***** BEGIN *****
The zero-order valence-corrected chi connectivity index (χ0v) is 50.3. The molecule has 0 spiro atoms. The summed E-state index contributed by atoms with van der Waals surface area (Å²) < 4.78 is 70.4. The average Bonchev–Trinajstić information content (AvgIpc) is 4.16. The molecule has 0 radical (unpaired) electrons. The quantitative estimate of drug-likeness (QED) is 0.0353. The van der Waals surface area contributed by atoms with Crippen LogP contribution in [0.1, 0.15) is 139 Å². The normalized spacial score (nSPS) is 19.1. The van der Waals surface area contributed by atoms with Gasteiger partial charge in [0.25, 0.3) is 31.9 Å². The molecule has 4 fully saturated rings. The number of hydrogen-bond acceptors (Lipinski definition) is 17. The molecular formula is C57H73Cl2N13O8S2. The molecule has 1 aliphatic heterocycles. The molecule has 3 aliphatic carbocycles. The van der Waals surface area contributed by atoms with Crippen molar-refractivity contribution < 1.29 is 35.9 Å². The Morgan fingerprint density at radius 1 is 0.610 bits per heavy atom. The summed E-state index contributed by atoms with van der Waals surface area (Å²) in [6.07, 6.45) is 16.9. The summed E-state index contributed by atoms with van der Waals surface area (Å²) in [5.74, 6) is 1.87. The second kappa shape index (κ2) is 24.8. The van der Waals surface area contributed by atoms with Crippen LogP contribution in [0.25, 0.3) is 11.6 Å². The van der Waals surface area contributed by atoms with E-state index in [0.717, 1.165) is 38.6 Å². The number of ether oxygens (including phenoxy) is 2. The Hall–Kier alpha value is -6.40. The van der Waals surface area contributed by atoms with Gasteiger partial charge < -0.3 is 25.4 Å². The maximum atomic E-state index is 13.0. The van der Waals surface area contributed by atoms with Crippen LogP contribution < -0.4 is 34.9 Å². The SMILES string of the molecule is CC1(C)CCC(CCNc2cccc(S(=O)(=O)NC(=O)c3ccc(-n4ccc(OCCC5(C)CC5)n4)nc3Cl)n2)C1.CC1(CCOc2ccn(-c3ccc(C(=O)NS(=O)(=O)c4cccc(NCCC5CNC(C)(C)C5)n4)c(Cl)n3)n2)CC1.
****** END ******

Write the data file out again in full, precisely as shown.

The zero-order valence-corrected chi connectivity index (χ0v) is 50.3. The molecule has 0 spiro atoms. The summed E-state index contributed by atoms with van der Waals surface area (Å²) < 4.78 is 70.4. The average Bonchev–Trinajstić information content (AvgIpc) is 4.16. The molecule has 0 radical (unpaired) electrons. The quantitative estimate of drug-likeness (QED) is 0.0353. The van der Waals surface area contributed by atoms with Crippen LogP contribution in [0.1, 0.15) is 139 Å². The normalized spacial score (nSPS) is 19.1. The van der Waals surface area contributed by atoms with Gasteiger partial charge in [0.25, 0.3) is 31.9 Å². The molecule has 4 fully saturated rings. The number of hydrogen-bond acceptors (Lipinski definition) is 17. The molecular formula is C57H73Cl2N13O8S2. The molecule has 1 aliphatic heterocycles. The molecule has 3 aliphatic carbocycles. The van der Waals surface area contributed by atoms with Crippen molar-refractivity contribution < 1.29 is 35.9 Å². The Morgan fingerprint density at radius 1 is 0.610 bits per heavy atom. The summed E-state index contributed by atoms with van der Waals surface area (Å²) in [6.07, 6.45) is 16.9. The summed E-state index contributed by atoms with van der Waals surface area (Å²) in [5.74, 6) is 1.87. The second kappa shape index (κ2) is 24.8. The van der Waals surface area contributed by atoms with Crippen LogP contribution in [0.25, 0.3) is 11.6 Å². The van der Waals surface area contributed by atoms with E-state index in [0.717, 1.165) is 38.6 Å². The number of ether oxygens (including phenoxy) is 2. The Hall–Kier alpha value is -6.40. The van der Waals surface area contributed by atoms with Gasteiger partial charge < -0.3 is 25.4 Å². The maximum atomic E-state index is 13.0. The van der Waals surface area contributed by atoms with Crippen LogP contribution < -0.4 is 34.9 Å². The SMILES string of the molecule is CC1(C)CCC(CCNc2cccc(S(=O)(=O)NC(=O)c3ccc(-n4ccc(OCCC5(C)CC5)n4)nc3Cl)n2)C1.CC1(CCOc2ccn(-c3ccc(C(=O)NS(=O)(=O)c4cccc(NCCC5CNC(C)(C)C5)n4)c(Cl)n3)n2)CC1.